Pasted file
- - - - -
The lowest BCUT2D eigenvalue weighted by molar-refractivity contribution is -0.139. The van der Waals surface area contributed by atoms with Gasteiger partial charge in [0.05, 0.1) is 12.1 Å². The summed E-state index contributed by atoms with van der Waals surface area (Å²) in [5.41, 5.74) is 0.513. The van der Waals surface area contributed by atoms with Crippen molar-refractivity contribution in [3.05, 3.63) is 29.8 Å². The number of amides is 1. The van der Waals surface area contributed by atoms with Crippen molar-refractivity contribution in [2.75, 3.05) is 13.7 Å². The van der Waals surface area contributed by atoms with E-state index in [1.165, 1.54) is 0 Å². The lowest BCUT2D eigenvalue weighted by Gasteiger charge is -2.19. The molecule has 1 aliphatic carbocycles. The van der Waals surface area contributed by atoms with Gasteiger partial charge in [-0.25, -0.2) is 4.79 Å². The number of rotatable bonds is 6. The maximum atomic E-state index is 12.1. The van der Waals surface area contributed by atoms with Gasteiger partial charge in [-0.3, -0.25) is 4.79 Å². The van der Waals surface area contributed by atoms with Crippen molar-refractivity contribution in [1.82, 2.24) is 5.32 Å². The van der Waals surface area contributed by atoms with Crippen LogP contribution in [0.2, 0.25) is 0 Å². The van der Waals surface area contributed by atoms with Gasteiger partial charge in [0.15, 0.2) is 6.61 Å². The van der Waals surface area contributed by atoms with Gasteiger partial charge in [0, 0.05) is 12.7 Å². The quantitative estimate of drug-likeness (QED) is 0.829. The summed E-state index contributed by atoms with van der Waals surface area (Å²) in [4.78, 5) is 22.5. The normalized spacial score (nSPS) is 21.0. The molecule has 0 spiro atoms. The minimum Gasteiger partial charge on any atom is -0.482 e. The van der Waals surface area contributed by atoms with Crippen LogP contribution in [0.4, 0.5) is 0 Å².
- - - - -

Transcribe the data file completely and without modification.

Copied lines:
The lowest BCUT2D eigenvalue weighted by molar-refractivity contribution is -0.139. The van der Waals surface area contributed by atoms with Gasteiger partial charge in [0.05, 0.1) is 12.1 Å². The summed E-state index contributed by atoms with van der Waals surface area (Å²) in [5.41, 5.74) is 0.513. The van der Waals surface area contributed by atoms with Crippen molar-refractivity contribution in [3.05, 3.63) is 29.8 Å². The number of amides is 1. The van der Waals surface area contributed by atoms with Crippen molar-refractivity contribution in [2.75, 3.05) is 13.7 Å². The van der Waals surface area contributed by atoms with E-state index in [1.165, 1.54) is 0 Å². The lowest BCUT2D eigenvalue weighted by Gasteiger charge is -2.19. The molecule has 1 aliphatic carbocycles. The van der Waals surface area contributed by atoms with Gasteiger partial charge in [-0.25, -0.2) is 4.79 Å². The number of rotatable bonds is 6. The maximum atomic E-state index is 12.1. The van der Waals surface area contributed by atoms with Gasteiger partial charge in [-0.3, -0.25) is 4.79 Å². The van der Waals surface area contributed by atoms with Crippen molar-refractivity contribution in [1.82, 2.24) is 5.32 Å². The van der Waals surface area contributed by atoms with Crippen LogP contribution in [0.2, 0.25) is 0 Å². The van der Waals surface area contributed by atoms with Gasteiger partial charge in [0.15, 0.2) is 6.61 Å². The van der Waals surface area contributed by atoms with Gasteiger partial charge in [0, 0.05) is 12.7 Å². The quantitative estimate of drug-likeness (QED) is 0.829. The summed E-state index contributed by atoms with van der Waals surface area (Å²) in [4.78, 5) is 22.5. The normalized spacial score (nSPS) is 21.0. The molecule has 0 spiro atoms. The minimum Gasteiger partial charge on any atom is -0.482 e. The van der Waals surface area contributed by atoms with Crippen LogP contribution in [0.4, 0.5) is 0 Å².